Article by Cobus Meiring (SCLI)

16 January 2019

“The Garden Route is by no means isolated from the effects of global warming and changes in climate. If we were to maintain an acceptable standard of living in the Garden Route, we have no choice but to plan ahead, and face many tough challenges,” says Cobus Meiring of the Southern Cape Landowners Initiative (SCLI).

He commented on the launch of the newly established Garden Route Environmental Forum (GREF) in Mossel Bay in December 2018 and said the one-day event reflected on issues that have a global impact.

Major changes in the migration of populations, gravitating to specific towns and regions where there are a perception of a better life or more opportunity, is a global trend.

Climate change, unpredictable weather, loss of biodiversity, devastating wildfires and an ever-growing demand for resources, such as fresh water, are universal and affect the whole world.

The question begs, how do we increase levels of environmental resilience, plan ahead to avert catastrophe and avoid growing poverty and human suffering?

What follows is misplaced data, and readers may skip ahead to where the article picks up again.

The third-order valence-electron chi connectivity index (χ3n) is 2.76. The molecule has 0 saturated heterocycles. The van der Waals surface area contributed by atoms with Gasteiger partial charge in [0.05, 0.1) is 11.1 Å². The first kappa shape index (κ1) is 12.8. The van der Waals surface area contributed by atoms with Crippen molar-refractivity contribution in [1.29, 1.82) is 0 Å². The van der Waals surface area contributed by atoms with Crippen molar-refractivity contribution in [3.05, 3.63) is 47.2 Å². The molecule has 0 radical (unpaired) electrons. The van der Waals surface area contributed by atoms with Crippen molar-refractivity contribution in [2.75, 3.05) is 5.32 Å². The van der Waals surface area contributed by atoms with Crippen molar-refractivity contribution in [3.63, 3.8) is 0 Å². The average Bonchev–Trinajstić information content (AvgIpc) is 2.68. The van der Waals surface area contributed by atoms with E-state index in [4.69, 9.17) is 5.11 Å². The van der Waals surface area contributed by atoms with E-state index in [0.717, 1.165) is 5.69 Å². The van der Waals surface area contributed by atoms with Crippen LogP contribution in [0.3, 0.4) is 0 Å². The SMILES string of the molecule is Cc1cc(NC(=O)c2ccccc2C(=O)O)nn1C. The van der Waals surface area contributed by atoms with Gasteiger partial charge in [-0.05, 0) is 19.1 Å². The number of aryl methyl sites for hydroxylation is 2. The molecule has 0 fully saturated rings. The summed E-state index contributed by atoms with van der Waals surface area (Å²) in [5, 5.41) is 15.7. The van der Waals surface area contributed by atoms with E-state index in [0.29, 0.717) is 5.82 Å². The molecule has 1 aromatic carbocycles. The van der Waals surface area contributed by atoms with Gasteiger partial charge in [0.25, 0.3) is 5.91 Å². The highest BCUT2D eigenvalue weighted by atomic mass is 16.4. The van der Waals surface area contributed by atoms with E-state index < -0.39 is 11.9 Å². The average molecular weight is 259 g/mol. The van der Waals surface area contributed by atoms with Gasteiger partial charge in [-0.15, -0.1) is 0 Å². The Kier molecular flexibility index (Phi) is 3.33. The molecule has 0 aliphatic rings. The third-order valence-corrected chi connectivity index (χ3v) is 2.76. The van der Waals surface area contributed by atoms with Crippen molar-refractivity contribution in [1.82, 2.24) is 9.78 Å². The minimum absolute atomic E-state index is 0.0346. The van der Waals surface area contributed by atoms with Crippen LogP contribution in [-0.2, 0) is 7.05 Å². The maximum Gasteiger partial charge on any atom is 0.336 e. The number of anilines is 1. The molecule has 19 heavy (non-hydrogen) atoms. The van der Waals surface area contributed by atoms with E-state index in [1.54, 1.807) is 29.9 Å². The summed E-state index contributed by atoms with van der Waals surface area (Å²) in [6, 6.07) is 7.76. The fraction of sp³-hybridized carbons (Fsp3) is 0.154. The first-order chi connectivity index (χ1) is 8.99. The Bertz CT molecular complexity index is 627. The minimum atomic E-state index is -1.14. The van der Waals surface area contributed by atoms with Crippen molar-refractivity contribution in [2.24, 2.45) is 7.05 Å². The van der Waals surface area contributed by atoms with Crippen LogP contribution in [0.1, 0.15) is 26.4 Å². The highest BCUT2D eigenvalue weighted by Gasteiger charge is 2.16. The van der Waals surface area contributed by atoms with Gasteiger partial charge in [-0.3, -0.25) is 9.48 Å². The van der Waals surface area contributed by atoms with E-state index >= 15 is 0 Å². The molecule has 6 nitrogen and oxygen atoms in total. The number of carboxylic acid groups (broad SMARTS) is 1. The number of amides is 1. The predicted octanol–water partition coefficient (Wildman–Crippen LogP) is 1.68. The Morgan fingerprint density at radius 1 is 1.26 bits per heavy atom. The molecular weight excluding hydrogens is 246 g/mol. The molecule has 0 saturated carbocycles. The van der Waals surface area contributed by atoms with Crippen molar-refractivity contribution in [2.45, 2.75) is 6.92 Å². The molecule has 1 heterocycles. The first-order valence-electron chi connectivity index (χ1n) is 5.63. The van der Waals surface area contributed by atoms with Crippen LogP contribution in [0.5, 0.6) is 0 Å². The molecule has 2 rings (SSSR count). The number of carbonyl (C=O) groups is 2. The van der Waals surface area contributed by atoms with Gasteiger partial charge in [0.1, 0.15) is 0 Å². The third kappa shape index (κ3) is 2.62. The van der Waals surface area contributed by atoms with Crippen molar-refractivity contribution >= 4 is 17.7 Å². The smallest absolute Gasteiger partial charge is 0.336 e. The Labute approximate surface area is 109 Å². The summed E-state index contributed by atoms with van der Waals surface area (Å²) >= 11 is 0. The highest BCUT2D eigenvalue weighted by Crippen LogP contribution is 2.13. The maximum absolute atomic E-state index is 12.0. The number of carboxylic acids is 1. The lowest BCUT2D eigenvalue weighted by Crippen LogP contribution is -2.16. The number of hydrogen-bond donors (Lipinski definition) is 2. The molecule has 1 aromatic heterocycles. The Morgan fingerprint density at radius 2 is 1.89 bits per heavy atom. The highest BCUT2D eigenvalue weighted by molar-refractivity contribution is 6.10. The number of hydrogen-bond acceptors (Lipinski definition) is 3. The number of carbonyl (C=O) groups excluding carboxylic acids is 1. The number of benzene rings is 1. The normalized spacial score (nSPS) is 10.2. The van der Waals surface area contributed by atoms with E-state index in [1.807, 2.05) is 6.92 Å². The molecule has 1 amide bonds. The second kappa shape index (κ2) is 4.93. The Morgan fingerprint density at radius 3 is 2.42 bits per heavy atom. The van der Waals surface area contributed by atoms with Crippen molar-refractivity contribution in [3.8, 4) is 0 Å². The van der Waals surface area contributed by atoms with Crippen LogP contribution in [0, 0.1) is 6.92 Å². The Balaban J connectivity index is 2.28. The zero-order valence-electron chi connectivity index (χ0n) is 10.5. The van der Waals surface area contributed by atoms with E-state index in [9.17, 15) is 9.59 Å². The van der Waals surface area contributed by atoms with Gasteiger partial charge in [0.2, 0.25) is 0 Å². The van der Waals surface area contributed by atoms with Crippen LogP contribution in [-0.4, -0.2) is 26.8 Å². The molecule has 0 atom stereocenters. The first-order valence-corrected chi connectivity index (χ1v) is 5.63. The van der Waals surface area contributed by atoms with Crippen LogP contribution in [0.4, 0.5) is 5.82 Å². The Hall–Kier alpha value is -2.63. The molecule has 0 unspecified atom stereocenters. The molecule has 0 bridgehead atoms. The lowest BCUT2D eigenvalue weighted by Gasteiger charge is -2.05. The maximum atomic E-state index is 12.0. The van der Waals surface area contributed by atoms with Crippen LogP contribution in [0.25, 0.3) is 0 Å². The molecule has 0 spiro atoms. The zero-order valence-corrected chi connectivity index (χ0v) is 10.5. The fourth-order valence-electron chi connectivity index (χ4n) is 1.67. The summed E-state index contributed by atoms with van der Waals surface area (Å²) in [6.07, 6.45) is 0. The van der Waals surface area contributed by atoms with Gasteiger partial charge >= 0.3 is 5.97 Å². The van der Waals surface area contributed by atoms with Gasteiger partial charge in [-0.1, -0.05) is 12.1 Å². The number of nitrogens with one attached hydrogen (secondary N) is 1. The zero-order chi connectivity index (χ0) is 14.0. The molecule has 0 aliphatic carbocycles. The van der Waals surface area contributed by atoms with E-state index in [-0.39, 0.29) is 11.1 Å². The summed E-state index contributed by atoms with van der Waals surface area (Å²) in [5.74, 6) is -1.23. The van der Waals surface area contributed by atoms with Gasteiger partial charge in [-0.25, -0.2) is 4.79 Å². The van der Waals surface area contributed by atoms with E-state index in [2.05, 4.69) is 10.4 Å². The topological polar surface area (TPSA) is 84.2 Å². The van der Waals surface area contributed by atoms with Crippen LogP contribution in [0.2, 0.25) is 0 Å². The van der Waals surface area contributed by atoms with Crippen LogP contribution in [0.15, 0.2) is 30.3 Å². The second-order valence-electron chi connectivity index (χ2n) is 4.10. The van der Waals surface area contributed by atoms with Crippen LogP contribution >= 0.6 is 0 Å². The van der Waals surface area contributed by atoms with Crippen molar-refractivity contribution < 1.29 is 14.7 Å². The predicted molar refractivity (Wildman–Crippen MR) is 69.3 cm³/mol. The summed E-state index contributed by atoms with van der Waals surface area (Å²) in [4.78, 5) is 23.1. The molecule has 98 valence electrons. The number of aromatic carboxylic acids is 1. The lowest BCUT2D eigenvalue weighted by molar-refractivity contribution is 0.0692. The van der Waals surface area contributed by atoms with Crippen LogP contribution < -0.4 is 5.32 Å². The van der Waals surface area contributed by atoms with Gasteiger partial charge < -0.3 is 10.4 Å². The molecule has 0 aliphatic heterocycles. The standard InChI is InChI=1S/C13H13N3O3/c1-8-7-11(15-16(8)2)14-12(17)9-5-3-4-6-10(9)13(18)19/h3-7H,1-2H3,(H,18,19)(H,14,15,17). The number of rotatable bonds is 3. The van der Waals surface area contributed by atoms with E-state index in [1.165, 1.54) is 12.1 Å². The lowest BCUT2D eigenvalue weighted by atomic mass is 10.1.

Says Meiring: “The old saying, failing to plan is planning for failure, applies to all those living in the region, and particularly, those in government.”

The 2017 Knysna wildfire disaster, as well as the 2019 Outeniqua fire, where precious lives were lost, a combined 200 000 hectares of vegetation along with hundreds of millions of rand of property destroyed, are clear examples of how fast and how dramatically times are changing, and more alarming, how exposed to nature we are.

Fading into the greater scheme of disaster and regional challenges, we forget that vast parts of the western and northern Garden Route is in the deadly grip of a crippling drought. In places such as Ladismith and Calitzdorp, several farmers had no choice other to seize all operations, leaving many families destitute, with a complete socio-economic breakdown of social cohesion, and with little hope of recovery.

Despite the regional environmental threats, lack of natural resources and general unsuitability of accommodating a growing population, there is a growing increase in the regional population.

According to Meiring, the establishment of the Garden Route Environmental Forum as an overarching environmental body by the Garden Route District Municipality and partners, aims to coordinate regional conservation efforts, serve as a catalyst to drive climate adaption practices in the Southern Cape and strive to establish a better-coordinated approach to environmental management.

 

Written by Marti Kirstein